Leptin formulations may be administered via injection (i.v., i.p. s.q. and the like), oral, pulmonary, nasal, transdermal or other forms of administration. In one embodiment, the leptin formulation may be delivered directly to the respiratory system via a formulation that is suitable for inhalation. For example, the compositions of the invention may be used in the form of drops or sprays (e.g., a nasal spray, aerosol spray, or pump spray) or other vehicles for nasal administration (intranasal delivery). Aerosol spray preparations can be contained in a pressurized container with a suitable propellant such as a hydrocarbon propellant. Pump spray dispensers can dispense a metered dose or a dose having a specific particle or droplet size. Any dispensing device can be arranged to dispense only a single dose, or multiple doses. The formulations may be provided in the form of a dispersible dry powder which can be then prepared for delivery by inhalation. In one embodiment, it is continuously administered to a patient such as through intravenous route or other suitable routes.
 The dosage and number of administrations are dependent on the severity of the condition as well as individual patients. Adjusting the dosage and frequency of administration is well within the purview of a skilled physician.
 In one embodiment, a suitable dosage is such that it will provide a plasma (or serum leptin level of at least 25 ng/ml. In one embodiment, the serum or plasma leptin levels are 25 to 100 ng/ml and all integers therebetween. In another embodiment, the serum or plasma leptin levels are 30 to 50 or 40 to 50 ng/ml. In another the serum or plasma leptin levels are from 20 to 200 ng/ml and all integers and ranges therebetween
 In one embodiment, a suitable dosage is a regimen such that the symptoms leading to the diagnosis of SIRS plus organ failure are reduced. The administration of the leptin can be monitored clinically and administration reduced or stopped when the clinical manifestation of SIRS and organ failure are no longer detectable.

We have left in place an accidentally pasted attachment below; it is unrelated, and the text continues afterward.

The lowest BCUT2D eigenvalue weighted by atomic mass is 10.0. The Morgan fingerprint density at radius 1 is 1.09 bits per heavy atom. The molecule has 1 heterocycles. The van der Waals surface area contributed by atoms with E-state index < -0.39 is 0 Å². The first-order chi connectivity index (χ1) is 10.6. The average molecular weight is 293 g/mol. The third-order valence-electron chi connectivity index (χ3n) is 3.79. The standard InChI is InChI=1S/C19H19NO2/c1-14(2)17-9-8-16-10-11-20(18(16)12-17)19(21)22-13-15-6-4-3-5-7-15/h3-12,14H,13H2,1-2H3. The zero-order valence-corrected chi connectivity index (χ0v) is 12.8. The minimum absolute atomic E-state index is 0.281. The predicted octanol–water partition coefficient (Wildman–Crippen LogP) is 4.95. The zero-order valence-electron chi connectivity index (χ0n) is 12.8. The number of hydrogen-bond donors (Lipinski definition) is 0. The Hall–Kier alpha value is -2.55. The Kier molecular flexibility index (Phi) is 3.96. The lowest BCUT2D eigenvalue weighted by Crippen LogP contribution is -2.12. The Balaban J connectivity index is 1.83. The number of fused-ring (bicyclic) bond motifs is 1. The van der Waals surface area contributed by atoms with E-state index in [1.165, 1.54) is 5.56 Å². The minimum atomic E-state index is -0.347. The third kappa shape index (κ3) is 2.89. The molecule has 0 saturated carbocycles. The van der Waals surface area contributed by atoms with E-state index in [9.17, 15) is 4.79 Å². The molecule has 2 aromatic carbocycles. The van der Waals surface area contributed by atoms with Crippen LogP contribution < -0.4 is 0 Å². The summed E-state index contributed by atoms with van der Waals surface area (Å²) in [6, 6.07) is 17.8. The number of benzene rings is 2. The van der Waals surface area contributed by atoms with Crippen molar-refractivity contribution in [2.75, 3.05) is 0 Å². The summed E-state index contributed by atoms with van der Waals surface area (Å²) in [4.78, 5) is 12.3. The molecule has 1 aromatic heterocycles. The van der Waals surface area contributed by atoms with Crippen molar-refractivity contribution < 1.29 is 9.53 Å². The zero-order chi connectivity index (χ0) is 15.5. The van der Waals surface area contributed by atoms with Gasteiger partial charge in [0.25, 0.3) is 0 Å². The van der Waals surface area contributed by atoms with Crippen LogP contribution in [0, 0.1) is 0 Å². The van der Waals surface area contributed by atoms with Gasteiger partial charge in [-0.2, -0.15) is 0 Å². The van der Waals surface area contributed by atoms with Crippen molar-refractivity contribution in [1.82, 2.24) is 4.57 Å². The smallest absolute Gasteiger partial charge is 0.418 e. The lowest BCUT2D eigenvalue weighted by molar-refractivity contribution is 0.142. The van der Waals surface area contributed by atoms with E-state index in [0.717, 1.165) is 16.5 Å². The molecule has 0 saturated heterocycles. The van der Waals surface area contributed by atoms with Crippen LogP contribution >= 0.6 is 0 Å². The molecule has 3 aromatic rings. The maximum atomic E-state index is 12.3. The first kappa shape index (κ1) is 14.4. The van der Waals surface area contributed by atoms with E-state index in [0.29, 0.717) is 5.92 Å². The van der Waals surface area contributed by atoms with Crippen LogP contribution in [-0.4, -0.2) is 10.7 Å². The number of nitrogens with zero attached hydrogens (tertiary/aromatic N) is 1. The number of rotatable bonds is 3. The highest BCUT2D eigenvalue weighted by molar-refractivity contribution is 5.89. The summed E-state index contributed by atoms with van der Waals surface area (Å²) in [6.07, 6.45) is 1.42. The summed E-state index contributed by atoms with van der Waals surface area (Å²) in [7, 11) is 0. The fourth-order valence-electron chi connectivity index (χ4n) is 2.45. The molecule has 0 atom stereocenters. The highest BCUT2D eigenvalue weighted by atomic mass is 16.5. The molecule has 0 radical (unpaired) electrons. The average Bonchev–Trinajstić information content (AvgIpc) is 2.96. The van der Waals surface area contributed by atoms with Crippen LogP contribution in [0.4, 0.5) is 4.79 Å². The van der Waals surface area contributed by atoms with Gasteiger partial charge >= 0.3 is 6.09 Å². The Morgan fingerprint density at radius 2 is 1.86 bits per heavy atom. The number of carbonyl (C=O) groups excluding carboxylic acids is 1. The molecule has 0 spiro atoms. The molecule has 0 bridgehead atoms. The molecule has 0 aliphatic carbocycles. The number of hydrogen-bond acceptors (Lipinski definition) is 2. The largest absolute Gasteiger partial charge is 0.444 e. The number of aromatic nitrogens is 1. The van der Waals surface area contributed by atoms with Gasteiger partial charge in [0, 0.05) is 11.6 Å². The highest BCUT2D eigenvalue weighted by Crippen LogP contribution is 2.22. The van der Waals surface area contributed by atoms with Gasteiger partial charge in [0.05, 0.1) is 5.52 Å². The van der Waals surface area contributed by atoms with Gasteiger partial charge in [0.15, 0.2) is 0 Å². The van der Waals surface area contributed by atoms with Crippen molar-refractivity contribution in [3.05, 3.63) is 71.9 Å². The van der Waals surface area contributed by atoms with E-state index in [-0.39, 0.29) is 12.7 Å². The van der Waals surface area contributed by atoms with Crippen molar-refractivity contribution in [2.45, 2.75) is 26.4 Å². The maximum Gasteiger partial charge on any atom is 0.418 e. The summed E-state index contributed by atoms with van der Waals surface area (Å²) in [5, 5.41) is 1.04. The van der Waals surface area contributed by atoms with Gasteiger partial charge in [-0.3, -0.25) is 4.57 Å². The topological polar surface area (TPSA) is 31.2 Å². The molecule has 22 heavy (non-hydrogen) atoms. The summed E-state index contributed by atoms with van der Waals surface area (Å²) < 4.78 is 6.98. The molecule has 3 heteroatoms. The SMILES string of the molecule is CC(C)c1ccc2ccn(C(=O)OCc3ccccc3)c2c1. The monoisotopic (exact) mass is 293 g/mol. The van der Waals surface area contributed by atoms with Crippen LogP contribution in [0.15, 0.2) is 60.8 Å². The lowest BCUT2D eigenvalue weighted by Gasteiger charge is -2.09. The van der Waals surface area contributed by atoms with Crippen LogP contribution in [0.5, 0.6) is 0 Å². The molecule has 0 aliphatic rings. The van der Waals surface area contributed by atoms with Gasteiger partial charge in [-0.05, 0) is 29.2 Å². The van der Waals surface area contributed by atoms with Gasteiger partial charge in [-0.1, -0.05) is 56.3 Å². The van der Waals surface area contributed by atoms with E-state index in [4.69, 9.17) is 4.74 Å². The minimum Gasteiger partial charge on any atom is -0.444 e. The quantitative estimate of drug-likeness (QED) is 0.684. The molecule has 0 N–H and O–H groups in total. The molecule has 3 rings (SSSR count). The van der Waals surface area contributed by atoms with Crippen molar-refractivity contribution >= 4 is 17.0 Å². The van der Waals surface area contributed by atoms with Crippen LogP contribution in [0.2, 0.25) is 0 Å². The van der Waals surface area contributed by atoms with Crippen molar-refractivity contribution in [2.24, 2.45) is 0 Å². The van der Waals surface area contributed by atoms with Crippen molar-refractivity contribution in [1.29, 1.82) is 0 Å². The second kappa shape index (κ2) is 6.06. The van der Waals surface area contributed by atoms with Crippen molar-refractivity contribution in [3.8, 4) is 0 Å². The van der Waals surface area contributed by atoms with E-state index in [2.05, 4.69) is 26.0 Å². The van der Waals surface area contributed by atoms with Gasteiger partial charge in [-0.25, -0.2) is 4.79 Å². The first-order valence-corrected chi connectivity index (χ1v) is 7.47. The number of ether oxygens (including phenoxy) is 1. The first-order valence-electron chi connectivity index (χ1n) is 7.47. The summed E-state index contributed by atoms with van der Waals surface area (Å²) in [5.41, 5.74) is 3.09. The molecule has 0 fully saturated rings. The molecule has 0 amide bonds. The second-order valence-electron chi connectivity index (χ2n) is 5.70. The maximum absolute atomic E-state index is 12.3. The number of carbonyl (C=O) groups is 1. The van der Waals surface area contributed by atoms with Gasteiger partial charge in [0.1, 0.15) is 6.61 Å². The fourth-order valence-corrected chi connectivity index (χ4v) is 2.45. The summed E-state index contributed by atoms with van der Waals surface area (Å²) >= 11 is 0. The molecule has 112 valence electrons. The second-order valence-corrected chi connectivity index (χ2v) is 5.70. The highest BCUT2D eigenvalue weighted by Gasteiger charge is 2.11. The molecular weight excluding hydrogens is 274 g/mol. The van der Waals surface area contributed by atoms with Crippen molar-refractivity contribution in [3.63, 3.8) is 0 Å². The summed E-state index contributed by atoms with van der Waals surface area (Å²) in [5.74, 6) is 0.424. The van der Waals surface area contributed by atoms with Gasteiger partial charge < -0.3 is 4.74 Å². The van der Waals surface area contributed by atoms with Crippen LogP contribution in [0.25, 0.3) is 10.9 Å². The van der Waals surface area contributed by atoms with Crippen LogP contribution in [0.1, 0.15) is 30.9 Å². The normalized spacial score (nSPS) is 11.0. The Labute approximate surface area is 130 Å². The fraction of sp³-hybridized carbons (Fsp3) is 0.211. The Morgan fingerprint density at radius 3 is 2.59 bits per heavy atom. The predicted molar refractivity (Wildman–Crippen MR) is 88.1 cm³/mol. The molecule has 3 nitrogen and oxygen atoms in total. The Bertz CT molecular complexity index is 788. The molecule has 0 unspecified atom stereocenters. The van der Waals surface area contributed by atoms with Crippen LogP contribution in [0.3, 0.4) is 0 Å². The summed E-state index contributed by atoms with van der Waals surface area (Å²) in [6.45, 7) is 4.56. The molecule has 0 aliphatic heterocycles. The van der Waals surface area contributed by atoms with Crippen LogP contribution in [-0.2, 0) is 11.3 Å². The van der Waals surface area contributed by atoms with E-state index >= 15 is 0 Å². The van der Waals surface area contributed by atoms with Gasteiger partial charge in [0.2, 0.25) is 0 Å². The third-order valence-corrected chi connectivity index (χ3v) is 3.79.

In one embodiment, prior to administration of leptin, serum concentration of leptin may be determined. Such determination can be made by commercially available immunoassays. The dose of leptin administered may be adjusted so as to achieve a serum leptin concentration of 25 to 100 ng/ml, or 20 to 200 ng/ml including all integers and ranges therebetween.
 In one embodiment, a suitable dosage of leptin is from 0.1 to 5.0 mg/kg body weight, including all values to the tenth decimal place and all ranges therebetween. In different embodiments, the suitable dosage is 0.1, 0.2, 0.3, 0.4, 0.5, 1.0, 1.5, 2.0, 2.5, 3.0, 3.5, 4.0, 4.5, and 5.0 mg/kg body weight. In some embodiments, suitable dosages include 0.288, 0.576, 1.152, and 2.304 mg/kg body weight. These correspond to 100, 200, 400 and 800 ng/kg/min for infusion purposes.
 In one embodiment, the leptin administration can be accompanied by the administration of antimicrobial agents such as antibiotics or antifungal agents. The leptin formulation can be administered before, during or after the administration of the antimicrobial agents.